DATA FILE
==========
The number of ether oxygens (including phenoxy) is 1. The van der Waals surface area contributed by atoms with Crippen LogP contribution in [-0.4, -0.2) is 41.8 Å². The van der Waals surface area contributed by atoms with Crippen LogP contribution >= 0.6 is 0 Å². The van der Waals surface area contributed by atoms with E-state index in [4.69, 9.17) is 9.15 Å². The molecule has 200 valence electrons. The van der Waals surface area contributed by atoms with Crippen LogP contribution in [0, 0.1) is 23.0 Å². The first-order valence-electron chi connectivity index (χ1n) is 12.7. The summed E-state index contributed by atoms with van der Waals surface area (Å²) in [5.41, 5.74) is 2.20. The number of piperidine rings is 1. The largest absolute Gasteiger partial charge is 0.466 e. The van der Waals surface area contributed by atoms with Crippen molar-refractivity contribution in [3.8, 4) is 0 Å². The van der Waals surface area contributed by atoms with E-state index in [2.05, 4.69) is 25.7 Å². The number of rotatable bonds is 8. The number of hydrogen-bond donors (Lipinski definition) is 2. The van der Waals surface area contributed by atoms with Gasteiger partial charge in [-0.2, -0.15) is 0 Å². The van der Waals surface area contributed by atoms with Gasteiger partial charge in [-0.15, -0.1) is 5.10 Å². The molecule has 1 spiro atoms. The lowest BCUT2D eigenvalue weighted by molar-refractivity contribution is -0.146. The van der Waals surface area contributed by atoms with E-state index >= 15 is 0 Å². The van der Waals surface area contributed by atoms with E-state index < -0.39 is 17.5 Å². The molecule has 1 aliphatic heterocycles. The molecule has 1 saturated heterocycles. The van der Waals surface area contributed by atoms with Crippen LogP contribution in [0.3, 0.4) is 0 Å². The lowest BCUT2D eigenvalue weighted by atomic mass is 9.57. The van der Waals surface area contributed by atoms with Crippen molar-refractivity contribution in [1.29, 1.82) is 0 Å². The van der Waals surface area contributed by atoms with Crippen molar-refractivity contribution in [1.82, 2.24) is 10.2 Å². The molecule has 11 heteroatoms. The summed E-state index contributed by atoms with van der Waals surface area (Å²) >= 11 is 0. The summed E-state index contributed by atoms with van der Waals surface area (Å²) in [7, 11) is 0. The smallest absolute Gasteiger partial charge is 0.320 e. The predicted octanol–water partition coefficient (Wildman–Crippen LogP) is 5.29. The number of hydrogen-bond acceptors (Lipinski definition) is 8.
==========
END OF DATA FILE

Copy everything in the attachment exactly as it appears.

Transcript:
The number of ether oxygens (including phenoxy) is 1. The van der Waals surface area contributed by atoms with Crippen LogP contribution in [-0.4, -0.2) is 41.8 Å². The van der Waals surface area contributed by atoms with Crippen LogP contribution >= 0.6 is 0 Å². The van der Waals surface area contributed by atoms with E-state index in [4.69, 9.17) is 9.15 Å². The molecule has 200 valence electrons. The van der Waals surface area contributed by atoms with Crippen LogP contribution in [0, 0.1) is 23.0 Å². The first-order valence-electron chi connectivity index (χ1n) is 12.7. The summed E-state index contributed by atoms with van der Waals surface area (Å²) in [5.41, 5.74) is 2.20. The number of piperidine rings is 1. The largest absolute Gasteiger partial charge is 0.466 e. The van der Waals surface area contributed by atoms with Crippen molar-refractivity contribution in [3.8, 4) is 0 Å². The van der Waals surface area contributed by atoms with E-state index in [2.05, 4.69) is 25.7 Å². The number of rotatable bonds is 8. The number of hydrogen-bond donors (Lipinski definition) is 2. The van der Waals surface area contributed by atoms with Gasteiger partial charge in [-0.2, -0.15) is 0 Å². The van der Waals surface area contributed by atoms with Gasteiger partial charge in [-0.15, -0.1) is 5.10 Å². The molecule has 1 spiro atoms. The lowest BCUT2D eigenvalue weighted by molar-refractivity contribution is -0.146. The van der Waals surface area contributed by atoms with E-state index >= 15 is 0 Å². The van der Waals surface area contributed by atoms with E-state index < -0.39 is 17.5 Å². The molecule has 1 aliphatic heterocycles. The molecule has 1 saturated heterocycles. The van der Waals surface area contributed by atoms with Crippen LogP contribution in [0.3, 0.4) is 0 Å². The lowest BCUT2D eigenvalue weighted by atomic mass is 9.57. The van der Waals surface area contributed by atoms with Crippen molar-refractivity contribution in [1.29, 1.82) is 0 Å². The van der Waals surface area contributed by atoms with Crippen molar-refractivity contribution in [1.82, 2.24) is 10.2 Å². The molecule has 11 heteroatoms. The summed E-state index contributed by atoms with van der Waals surface area (Å²) >= 11 is 0. The summed E-state index contributed by atoms with van der Waals surface area (Å²) in [7, 11) is 0. The smallest absolute Gasteiger partial charge is 0.320 e. The predicted octanol–water partition coefficient (Wildman–Crippen LogP) is 5.29. The number of hydrogen-bond acceptors (Lipinski definition) is 8.